This superb brief introduction first appeared on Virtue Pure.
If you come to learn about Taking Children Seriously (TCS), one thing that may stand out is the strong emphasis on philosophy. This is not par for the course in parenting discourse. Some of our concerns are things like:
- We want TCS to be true
- We want TCS to include only good explanations, selected with a very high standard for what is considered to make sense
- We do not want accepting TCS to introduce unexplained complications into our worldview
- We want TCS to be rationally defensible and do not want to ignore any known criticism of TCS
- We want TCS to be consistent with our best theories in other fields, such as morality, epistemology, and physics
And so we come to the question of why philosophically oriented people might be highly interested in parenting, and create a parenting philosophy (make no mistake, TCS is about parenting). One quick answer goes as follows:
If a person parents in such a manner that his children have no choice but to enact the same parenting method, then barring outside interference, this family tree's parenting practices will never change (and thus never improve). (Yes, we are aware that people marry outside their family tree, but we do not consider the possibility that a spouse might step in and stop bad parenting a saving grace – the parenting is still wrong.) This may be an extreme case, but it still deserves some attention to see both how it could come about, and how it could be avoided, which is one issue TCS addresses.
You may object that no child will parent exactly the same way as he was parented, and thus things will change. While its true that there are fluctuations, we suggest that we should not rely on this sort of variance as our method for change. We cannot count on randomness to improve the world.
Now that I've mentioned the extreme case, I would like to share a more practical insight. It begins with this point: any suggested behaviour or system of behaviours that, if taken sufficiently seriously (enacted by enough people with enough precision), would lead to disaster, is wrong. Now, imagine a theory that it is good to force children to learn our best theories of math (put another way: teach them math, whether they like it or agree, or not, rather than suggesting to and advising children). If taken seriously (by future generations too), this suggestion will lead to the same math theories being passed on for eternity. On the simple premise that some of our current math theories are imperfect, this is an entirely disastrous course of events.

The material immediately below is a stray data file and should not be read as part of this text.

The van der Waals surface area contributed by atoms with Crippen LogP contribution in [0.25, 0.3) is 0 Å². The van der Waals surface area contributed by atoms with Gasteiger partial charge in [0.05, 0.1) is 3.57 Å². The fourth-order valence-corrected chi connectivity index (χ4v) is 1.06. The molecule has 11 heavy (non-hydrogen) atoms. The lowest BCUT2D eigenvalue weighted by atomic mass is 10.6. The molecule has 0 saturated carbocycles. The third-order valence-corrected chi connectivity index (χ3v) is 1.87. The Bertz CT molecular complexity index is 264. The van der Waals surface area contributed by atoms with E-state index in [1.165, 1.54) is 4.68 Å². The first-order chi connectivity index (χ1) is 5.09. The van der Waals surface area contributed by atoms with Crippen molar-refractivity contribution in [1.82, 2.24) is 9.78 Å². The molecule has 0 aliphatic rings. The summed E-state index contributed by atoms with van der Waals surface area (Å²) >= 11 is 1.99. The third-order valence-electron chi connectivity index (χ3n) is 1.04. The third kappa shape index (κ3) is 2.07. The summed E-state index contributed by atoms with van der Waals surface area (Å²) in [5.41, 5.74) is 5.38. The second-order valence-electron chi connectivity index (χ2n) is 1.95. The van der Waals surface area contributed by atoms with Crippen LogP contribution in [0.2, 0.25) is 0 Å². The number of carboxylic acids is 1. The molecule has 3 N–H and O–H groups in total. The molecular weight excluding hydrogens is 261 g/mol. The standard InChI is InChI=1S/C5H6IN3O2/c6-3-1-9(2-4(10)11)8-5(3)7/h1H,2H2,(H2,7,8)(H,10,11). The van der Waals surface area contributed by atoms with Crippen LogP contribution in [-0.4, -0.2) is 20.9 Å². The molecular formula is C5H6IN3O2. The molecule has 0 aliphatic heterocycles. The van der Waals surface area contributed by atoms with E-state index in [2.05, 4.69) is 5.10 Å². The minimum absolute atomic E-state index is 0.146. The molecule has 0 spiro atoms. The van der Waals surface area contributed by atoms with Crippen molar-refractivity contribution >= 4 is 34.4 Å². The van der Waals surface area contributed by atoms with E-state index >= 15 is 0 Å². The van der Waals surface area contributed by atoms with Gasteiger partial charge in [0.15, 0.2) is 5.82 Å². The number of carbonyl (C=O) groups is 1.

This insight applies to more than just math. It applies to teaching any theories at all (as opposed to suggesting). We cannot insist that any specific theory should be taught to children, because we should hope that our theory might, in time, be improved. So what TCS advocates is a parenting philosophy designed around error correction which recognises that no matter how sure we feel, we may be wrong, recognises that children are people and may be right, and recognises the grave dangers involved in propagating ideas through force instead of persuasion.